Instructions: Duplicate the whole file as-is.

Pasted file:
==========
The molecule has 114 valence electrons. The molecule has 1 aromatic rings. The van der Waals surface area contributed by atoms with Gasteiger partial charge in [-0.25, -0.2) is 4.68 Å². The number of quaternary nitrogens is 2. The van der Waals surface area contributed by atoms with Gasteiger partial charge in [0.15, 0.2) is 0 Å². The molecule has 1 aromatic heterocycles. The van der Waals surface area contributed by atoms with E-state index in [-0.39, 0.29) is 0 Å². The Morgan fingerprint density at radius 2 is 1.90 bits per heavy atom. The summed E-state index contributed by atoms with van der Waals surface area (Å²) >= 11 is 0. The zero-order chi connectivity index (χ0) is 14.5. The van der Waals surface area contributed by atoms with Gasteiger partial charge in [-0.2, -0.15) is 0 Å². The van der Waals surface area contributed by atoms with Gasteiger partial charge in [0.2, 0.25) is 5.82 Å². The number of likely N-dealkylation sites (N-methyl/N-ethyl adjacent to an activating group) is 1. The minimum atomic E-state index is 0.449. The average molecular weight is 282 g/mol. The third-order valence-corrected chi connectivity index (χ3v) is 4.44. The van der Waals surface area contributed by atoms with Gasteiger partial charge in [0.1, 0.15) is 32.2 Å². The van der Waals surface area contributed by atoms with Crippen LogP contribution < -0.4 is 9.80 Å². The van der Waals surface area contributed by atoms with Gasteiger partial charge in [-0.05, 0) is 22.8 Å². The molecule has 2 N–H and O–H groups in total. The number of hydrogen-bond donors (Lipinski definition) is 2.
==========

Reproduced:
The molecule has 114 valence electrons. The molecule has 1 aromatic rings. The van der Waals surface area contributed by atoms with Gasteiger partial charge in [-0.25, -0.2) is 4.68 Å². The number of quaternary nitrogens is 2. The van der Waals surface area contributed by atoms with Gasteiger partial charge in [0.15, 0.2) is 0 Å². The molecule has 1 aromatic heterocycles. The van der Waals surface area contributed by atoms with E-state index in [-0.39, 0.29) is 0 Å². The Morgan fingerprint density at radius 2 is 1.90 bits per heavy atom. The summed E-state index contributed by atoms with van der Waals surface area (Å²) >= 11 is 0. The zero-order chi connectivity index (χ0) is 14.5. The van der Waals surface area contributed by atoms with Gasteiger partial charge in [-0.2, -0.15) is 0 Å². The van der Waals surface area contributed by atoms with Gasteiger partial charge in [0.2, 0.25) is 5.82 Å². The number of likely N-dealkylation sites (N-methyl/N-ethyl adjacent to an activating group) is 1. The minimum atomic E-state index is 0.449. The average molecular weight is 282 g/mol. The third-order valence-corrected chi connectivity index (χ3v) is 4.44. The van der Waals surface area contributed by atoms with Gasteiger partial charge in [0.1, 0.15) is 32.2 Å². The van der Waals surface area contributed by atoms with Crippen LogP contribution < -0.4 is 9.80 Å². The van der Waals surface area contributed by atoms with Gasteiger partial charge in [-0.05, 0) is 22.8 Å². The molecule has 2 N–H and O–H groups in total. The number of hydrogen-bond donors (Lipinski definition) is 2.